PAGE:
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Sunday, September 29, 2013

Empathy: The Best Antidote for Messiah Complex 09-29

Empathy: The Best Antidote for Messiah Complex

In this post, Ken Moriyama, an MPP student at the University of Oxford, reports from the Skoll World Forum.

Photo via Pioneers Post
At a workshop called “Framework Change: Re-Examining Your Personal Theory of Change  ,” Bill Drayton, Henry De Sio and Beverly Schwartz from Ashoka presented a practical theory of change to enable individuals to think big—beyond key performance indicators—and design systemic innovations.
Before we got into the actual exercises to learn this concept, the delegates spent some time fleshing out the context and importance of a systemic theory of change. Schwartz, Ashoka’s vice president of global marketing, emphasized the need to shift our mind-set from:

  • Transactional thinking to transformative thinking;
  • Business as usual to business as unusual;
  • Repetition to revolution.
De Sio, a member of Ashoka’s leadership group, and Drayton, Ashoka’s CEO and founder, summarized the context as follows:
  • The world is changing rapidly and we need to confront this fact;
  • We need a new way of organizing ourselves to meet the challenges of today’s fast-changing world;
  • We should embrace these challenges as an opportunity to innovate and approach social issues.
In addition, they stressed that because our global village is growing more complex and competitive by the day, our ability to adapt to this environment will be vital in the future for every individual living on our planet.
Through interactive exercises, the participants learned that there are three steps that one should take to become a leader who helps and inspires others to be changemakers:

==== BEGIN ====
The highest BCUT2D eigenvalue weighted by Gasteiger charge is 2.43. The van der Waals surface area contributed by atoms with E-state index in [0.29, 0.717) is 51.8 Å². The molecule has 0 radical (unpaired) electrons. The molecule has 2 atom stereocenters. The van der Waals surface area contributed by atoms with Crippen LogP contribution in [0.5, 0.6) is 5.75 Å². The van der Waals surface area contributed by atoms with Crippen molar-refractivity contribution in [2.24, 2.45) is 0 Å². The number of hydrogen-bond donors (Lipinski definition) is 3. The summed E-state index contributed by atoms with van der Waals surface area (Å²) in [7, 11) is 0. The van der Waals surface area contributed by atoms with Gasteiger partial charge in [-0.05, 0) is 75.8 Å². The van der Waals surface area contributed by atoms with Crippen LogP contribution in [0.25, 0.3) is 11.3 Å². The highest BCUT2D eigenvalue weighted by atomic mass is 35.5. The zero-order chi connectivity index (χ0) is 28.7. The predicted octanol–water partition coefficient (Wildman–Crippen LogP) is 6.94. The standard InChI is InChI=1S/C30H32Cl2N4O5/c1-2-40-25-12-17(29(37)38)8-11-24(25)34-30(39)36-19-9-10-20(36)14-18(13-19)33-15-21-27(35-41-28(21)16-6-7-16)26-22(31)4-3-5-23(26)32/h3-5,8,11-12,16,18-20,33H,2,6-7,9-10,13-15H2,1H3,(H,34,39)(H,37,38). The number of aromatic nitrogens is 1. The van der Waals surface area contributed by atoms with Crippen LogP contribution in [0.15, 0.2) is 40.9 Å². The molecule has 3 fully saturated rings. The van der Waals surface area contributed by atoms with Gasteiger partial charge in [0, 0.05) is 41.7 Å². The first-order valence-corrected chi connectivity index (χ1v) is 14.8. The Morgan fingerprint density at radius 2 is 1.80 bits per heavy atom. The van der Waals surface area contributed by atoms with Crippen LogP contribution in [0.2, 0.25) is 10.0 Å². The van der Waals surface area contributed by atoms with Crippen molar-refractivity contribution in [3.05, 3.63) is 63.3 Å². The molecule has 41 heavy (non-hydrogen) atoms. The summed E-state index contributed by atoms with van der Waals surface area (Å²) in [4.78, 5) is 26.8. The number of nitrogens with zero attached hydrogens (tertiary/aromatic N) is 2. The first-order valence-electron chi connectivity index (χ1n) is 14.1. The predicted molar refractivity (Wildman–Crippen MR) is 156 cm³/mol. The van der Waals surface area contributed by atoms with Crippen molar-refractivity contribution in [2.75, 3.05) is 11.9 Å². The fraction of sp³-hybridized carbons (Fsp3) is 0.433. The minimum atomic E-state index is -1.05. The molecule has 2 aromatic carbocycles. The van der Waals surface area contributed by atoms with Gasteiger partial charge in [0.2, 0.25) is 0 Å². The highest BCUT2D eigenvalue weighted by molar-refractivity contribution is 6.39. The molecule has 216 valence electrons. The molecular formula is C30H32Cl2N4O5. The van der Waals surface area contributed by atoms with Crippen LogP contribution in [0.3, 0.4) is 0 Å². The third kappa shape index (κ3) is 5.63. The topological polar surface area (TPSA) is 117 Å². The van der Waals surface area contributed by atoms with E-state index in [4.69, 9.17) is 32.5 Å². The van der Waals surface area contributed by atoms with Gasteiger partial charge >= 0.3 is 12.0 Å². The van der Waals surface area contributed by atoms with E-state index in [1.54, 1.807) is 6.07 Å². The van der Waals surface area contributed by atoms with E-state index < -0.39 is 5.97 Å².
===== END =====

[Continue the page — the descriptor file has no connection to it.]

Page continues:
• Self-permission, i.e. overcome your fear of failure and permit yourself to speak up about an issue that you care about;
  • New pathways, i.e. think of new ways to tackle the issue;
  • No walls, i.e. bring down the walls of preconceptions and enable institutions to reframe the issue across different disciplines to bring about real, lasting changes.
So what does this all mean and which skill do we need to develop to make it happen? According to Ashoka, empathy is the foundational skill that every individual has to relentlessly cultivate, if he or she hopes to drive impact beyond the sectoral level—direct service or pattern change—and achieve framework change at a global scale.
Four years ago, I turned down an offer from a hedge fund in Hong Kong to “change the world” by starting a fair-trade company in Nepal. My friends and family members thought I had gone mad and, in hindsight, they were quite right. I had good intentions, but was completely misguided and, worst of all, ridden by a Messiah complex. Naturally, things did not go as I had planned. Only when I developed empathy for my local employees, thanks to numerous stomach conditions, nasty bed bug bites, and asthma from indoor air pollution (from cook-stove smoke), did I begin to make some progress at work. Empathy helped me become a more effective founder and CIO.
What I realized is that to change the world, we have to engage the world’s creative sons and daughters—there are billions—to work dynamically in a team of teams. It has dawned on me that I’m not a superman after all and that those powerless poor people who needed my help are actually my powerful allies, each capable of creating change that I can only dream of in their local communities.

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